The changes in the political system at the dawn of the 1990s ushered in a new policy regime that turned into divesting the public resources to the lower level of government on one side and opened opportunities for the private sector to be engaged in the provision of goods and services on the other. The government and the parliament brought out legislations in the form of acts, rules, regulations and guidelines to regulate the forces of the market. Some of the public enterprises that were sapping up enormous amounts of government resources and spewing lower outputs were privatised, divested or closed in order to create a level playing ground for the private industries that were supposed to thrive in a competitive environment. Statistics reveal that the economy of Nepal grew at 6.5 percent during the first three years of the last decade of the previous century; indicating a good omen for the future. However, the pace of economic progress was muddled due to political turbulence amid the armed insurgency staged by the Maoist party.
Nepali Congress was the leading party in bringing out this political and policy change in the country. However, the party was criticised by some quarters for privatising the public enterprises alleging that it had sold the property at throw away prices. The other political forces who made these allegations also followed suit in the privatisation and liberalisation of the country and could not undo the process. Thus, the criticism was used just as a stunt to garner public support in favour of their parties.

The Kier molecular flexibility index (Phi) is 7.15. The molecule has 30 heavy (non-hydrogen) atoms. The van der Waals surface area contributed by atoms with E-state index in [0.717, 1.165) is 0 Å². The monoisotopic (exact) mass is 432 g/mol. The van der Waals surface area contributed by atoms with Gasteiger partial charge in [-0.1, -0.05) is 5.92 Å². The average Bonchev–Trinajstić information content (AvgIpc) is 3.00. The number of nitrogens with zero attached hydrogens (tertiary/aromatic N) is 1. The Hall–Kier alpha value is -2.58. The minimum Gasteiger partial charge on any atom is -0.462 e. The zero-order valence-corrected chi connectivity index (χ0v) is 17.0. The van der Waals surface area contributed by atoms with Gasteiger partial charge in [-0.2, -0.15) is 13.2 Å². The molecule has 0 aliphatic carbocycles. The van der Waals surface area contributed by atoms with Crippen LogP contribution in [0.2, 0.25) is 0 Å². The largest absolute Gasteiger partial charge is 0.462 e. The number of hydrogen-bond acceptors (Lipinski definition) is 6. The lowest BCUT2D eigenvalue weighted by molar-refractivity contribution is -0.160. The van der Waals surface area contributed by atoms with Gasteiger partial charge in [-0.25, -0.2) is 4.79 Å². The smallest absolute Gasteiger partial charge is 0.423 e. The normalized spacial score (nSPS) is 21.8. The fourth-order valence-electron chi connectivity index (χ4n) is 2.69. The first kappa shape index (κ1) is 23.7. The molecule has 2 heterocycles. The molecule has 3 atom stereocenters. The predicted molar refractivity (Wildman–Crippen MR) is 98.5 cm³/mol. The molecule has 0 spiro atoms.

With the onset of political instability and frequent formation and dissolution of the government, successive governments were enticed to dole out cash benefits to the general public in a bid to be seen more benevolent than the preceding governments. No systematic study has been carried out on assessing the efficacy and benefits of such systems in creating jobs and increasing income levels, apart from tempting the voters. But, one thing is sure- this has resulted in higher increments in the regular expenditure of the government thereby shrinking the allocations for capital investment.
The Constitution of Nepal-2015, introduced fundamental changes in state restructuring with the provision of three tiers of government at the federal, provincial and local levels. But, over a period of six years, questions are being raised from different quarters on the sustainability of the structures based on federalism, secularism and a republic system. The federal system is criticised as being profligate, with the rise of new classes of political cadres sapping up huge chunks of revenue as their pay, allowances and other benefits. Adding insult to injury is the rising corruption fueled by the misappropriation and embezzlement of public funds particularly at the provincial and local levels. The successive annual reports of the Auditor General's Office and the Commission for Investigation of Abuse of Authority (CIAA) provide a clear picture as to how institutions in the new set up are making headway in institutionalising the irregularities and corrupt practices.